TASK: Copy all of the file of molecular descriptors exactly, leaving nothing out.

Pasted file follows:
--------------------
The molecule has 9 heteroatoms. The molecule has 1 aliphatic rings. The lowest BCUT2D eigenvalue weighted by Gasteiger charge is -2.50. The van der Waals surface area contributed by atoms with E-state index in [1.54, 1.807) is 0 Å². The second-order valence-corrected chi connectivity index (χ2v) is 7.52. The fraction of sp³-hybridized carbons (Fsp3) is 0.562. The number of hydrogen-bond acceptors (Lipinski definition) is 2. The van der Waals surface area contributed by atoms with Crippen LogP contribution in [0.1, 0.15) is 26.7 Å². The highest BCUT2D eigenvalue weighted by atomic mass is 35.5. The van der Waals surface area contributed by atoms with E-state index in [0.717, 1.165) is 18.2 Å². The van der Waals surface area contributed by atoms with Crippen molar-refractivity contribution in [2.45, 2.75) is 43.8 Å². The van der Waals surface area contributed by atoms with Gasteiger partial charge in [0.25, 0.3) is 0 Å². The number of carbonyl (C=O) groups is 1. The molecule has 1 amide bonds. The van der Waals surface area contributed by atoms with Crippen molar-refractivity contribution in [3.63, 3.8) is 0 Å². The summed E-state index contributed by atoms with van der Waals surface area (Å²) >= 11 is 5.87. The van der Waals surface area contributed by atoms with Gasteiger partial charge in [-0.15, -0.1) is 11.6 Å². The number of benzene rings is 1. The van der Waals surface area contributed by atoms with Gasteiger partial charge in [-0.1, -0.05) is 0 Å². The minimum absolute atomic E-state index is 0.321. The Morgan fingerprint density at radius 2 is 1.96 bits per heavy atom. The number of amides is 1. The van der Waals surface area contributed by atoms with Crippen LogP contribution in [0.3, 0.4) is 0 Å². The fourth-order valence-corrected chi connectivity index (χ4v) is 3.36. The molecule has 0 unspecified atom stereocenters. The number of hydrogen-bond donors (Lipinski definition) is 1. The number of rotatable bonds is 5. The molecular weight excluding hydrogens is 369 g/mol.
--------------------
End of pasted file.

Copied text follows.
The molecule has 9 heteroatoms. The molecule has 1 aliphatic rings. The lowest BCUT2D eigenvalue weighted by Gasteiger charge is -2.50. The van der Waals surface area contributed by atoms with E-state index in [1.54, 1.807) is 0 Å². The second-order valence-corrected chi connectivity index (χ2v) is 7.52. The fraction of sp³-hybridized carbons (Fsp3) is 0.562. The number of hydrogen-bond acceptors (Lipinski definition) is 2. The van der Waals surface area contributed by atoms with Crippen LogP contribution in [0.1, 0.15) is 26.7 Å². The highest BCUT2D eigenvalue weighted by atomic mass is 35.5. The van der Waals surface area contributed by atoms with E-state index in [0.717, 1.165) is 18.2 Å². The van der Waals surface area contributed by atoms with Crippen molar-refractivity contribution in [2.45, 2.75) is 43.8 Å². The van der Waals surface area contributed by atoms with Gasteiger partial charge in [0.25, 0.3) is 0 Å². The number of carbonyl (C=O) groups is 1. The molecule has 1 amide bonds. The van der Waals surface area contributed by atoms with Crippen molar-refractivity contribution in [3.63, 3.8) is 0 Å². The summed E-state index contributed by atoms with van der Waals surface area (Å²) >= 11 is 5.87. The van der Waals surface area contributed by atoms with Gasteiger partial charge in [-0.15, -0.1) is 11.6 Å². The number of benzene rings is 1. The van der Waals surface area contributed by atoms with Gasteiger partial charge in [-0.1, -0.05) is 0 Å². The minimum absolute atomic E-state index is 0.321. The Morgan fingerprint density at radius 2 is 1.96 bits per heavy atom. The number of amides is 1. The van der Waals surface area contributed by atoms with Crippen LogP contribution in [0.3, 0.4) is 0 Å². The fourth-order valence-corrected chi connectivity index (χ4v) is 3.36. The molecule has 0 unspecified atom stereocenters. The number of hydrogen-bond donors (Lipinski definition) is 1. The number of rotatable bonds is 5. The molecular weight excluding hydrogens is 369 g/mol.